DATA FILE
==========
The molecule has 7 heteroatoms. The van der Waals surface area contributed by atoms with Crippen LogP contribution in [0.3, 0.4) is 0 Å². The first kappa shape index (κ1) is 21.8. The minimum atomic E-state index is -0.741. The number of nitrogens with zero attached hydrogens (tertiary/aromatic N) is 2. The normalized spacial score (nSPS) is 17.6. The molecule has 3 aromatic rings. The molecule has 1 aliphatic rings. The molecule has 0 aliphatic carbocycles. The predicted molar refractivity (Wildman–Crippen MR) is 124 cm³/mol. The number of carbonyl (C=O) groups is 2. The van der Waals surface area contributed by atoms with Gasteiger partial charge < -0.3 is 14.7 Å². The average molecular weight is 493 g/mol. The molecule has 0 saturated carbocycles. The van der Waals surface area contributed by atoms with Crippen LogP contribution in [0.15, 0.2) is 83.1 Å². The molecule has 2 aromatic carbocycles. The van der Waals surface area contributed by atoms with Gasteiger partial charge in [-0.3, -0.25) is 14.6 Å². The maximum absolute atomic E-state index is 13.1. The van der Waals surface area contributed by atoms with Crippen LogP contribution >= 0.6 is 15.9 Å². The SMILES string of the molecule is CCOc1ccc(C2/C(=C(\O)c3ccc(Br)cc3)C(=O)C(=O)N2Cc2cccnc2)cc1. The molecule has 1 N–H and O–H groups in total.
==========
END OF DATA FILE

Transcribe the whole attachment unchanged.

The molecule has 7 heteroatoms. The van der Waals surface area contributed by atoms with Crippen LogP contribution in [0.3, 0.4) is 0 Å². The first kappa shape index (κ1) is 21.8. The minimum atomic E-state index is -0.741. The number of nitrogens with zero attached hydrogens (tertiary/aromatic N) is 2. The normalized spacial score (nSPS) is 17.6. The molecule has 3 aromatic rings. The molecule has 1 aliphatic rings. The molecule has 0 aliphatic carbocycles. The predicted molar refractivity (Wildman–Crippen MR) is 124 cm³/mol. The number of carbonyl (C=O) groups is 2. The van der Waals surface area contributed by atoms with Gasteiger partial charge < -0.3 is 14.7 Å². The average molecular weight is 493 g/mol. The molecule has 0 saturated carbocycles. The van der Waals surface area contributed by atoms with Crippen LogP contribution in [0.15, 0.2) is 83.1 Å². The molecule has 2 aromatic carbocycles. The van der Waals surface area contributed by atoms with Gasteiger partial charge in [-0.3, -0.25) is 14.6 Å². The maximum absolute atomic E-state index is 13.1. The van der Waals surface area contributed by atoms with Crippen LogP contribution >= 0.6 is 15.9 Å². The SMILES string of the molecule is CCOc1ccc(C2/C(=C(\O)c3ccc(Br)cc3)C(=O)C(=O)N2Cc2cccnc2)cc1. The molecule has 1 N–H and O–H groups in total.